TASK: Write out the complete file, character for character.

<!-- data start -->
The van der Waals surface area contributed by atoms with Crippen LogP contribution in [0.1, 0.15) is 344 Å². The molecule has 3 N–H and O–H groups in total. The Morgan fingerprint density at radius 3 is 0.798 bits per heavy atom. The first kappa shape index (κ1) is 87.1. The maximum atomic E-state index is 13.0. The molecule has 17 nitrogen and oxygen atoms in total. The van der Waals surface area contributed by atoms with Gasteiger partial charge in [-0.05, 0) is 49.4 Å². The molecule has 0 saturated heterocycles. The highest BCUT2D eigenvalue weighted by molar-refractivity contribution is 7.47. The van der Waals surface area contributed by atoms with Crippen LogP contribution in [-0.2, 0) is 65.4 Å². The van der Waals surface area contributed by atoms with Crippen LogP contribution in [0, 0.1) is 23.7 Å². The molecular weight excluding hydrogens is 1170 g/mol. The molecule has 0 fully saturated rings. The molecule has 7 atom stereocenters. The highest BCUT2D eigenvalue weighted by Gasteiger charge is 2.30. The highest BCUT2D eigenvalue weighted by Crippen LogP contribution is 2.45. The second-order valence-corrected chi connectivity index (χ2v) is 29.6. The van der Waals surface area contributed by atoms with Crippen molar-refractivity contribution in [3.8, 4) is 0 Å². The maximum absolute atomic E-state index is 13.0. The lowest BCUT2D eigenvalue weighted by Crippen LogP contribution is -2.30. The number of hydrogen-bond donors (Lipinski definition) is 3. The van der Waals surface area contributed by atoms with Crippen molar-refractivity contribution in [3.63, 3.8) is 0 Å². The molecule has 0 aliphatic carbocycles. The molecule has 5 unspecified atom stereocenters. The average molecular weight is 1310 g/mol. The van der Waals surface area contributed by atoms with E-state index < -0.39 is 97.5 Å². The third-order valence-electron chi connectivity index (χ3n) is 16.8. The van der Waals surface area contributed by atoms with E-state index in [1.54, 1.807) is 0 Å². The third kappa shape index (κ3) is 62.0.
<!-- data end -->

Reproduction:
The van der Waals surface area contributed by atoms with Crippen LogP contribution in [0.1, 0.15) is 344 Å². The molecule has 3 N–H and O–H groups in total. The Morgan fingerprint density at radius 3 is 0.798 bits per heavy atom. The first kappa shape index (κ1) is 87.1. The maximum atomic E-state index is 13.0. The molecule has 17 nitrogen and oxygen atoms in total. The van der Waals surface area contributed by atoms with Gasteiger partial charge in [-0.05, 0) is 49.4 Å². The molecule has 0 saturated heterocycles. The highest BCUT2D eigenvalue weighted by molar-refractivity contribution is 7.47. The van der Waals surface area contributed by atoms with Crippen LogP contribution in [-0.2, 0) is 65.4 Å². The van der Waals surface area contributed by atoms with Crippen LogP contribution in [0, 0.1) is 23.7 Å². The molecular weight excluding hydrogens is 1170 g/mol. The molecule has 0 fully saturated rings. The molecule has 7 atom stereocenters. The highest BCUT2D eigenvalue weighted by Gasteiger charge is 2.30. The highest BCUT2D eigenvalue weighted by Crippen LogP contribution is 2.45. The second-order valence-corrected chi connectivity index (χ2v) is 29.6. The van der Waals surface area contributed by atoms with Crippen molar-refractivity contribution in [3.8, 4) is 0 Å². The maximum absolute atomic E-state index is 13.0. The lowest BCUT2D eigenvalue weighted by Crippen LogP contribution is -2.30. The number of hydrogen-bond donors (Lipinski definition) is 3. The van der Waals surface area contributed by atoms with Crippen molar-refractivity contribution in [3.63, 3.8) is 0 Å². The molecule has 0 aliphatic carbocycles. The molecule has 5 unspecified atom stereocenters. The average molecular weight is 1310 g/mol. The van der Waals surface area contributed by atoms with E-state index < -0.39 is 97.5 Å². The third-order valence-electron chi connectivity index (χ3n) is 16.8. The van der Waals surface area contributed by atoms with E-state index in [1.54, 1.807) is 0 Å². The third kappa shape index (κ3) is 62.0.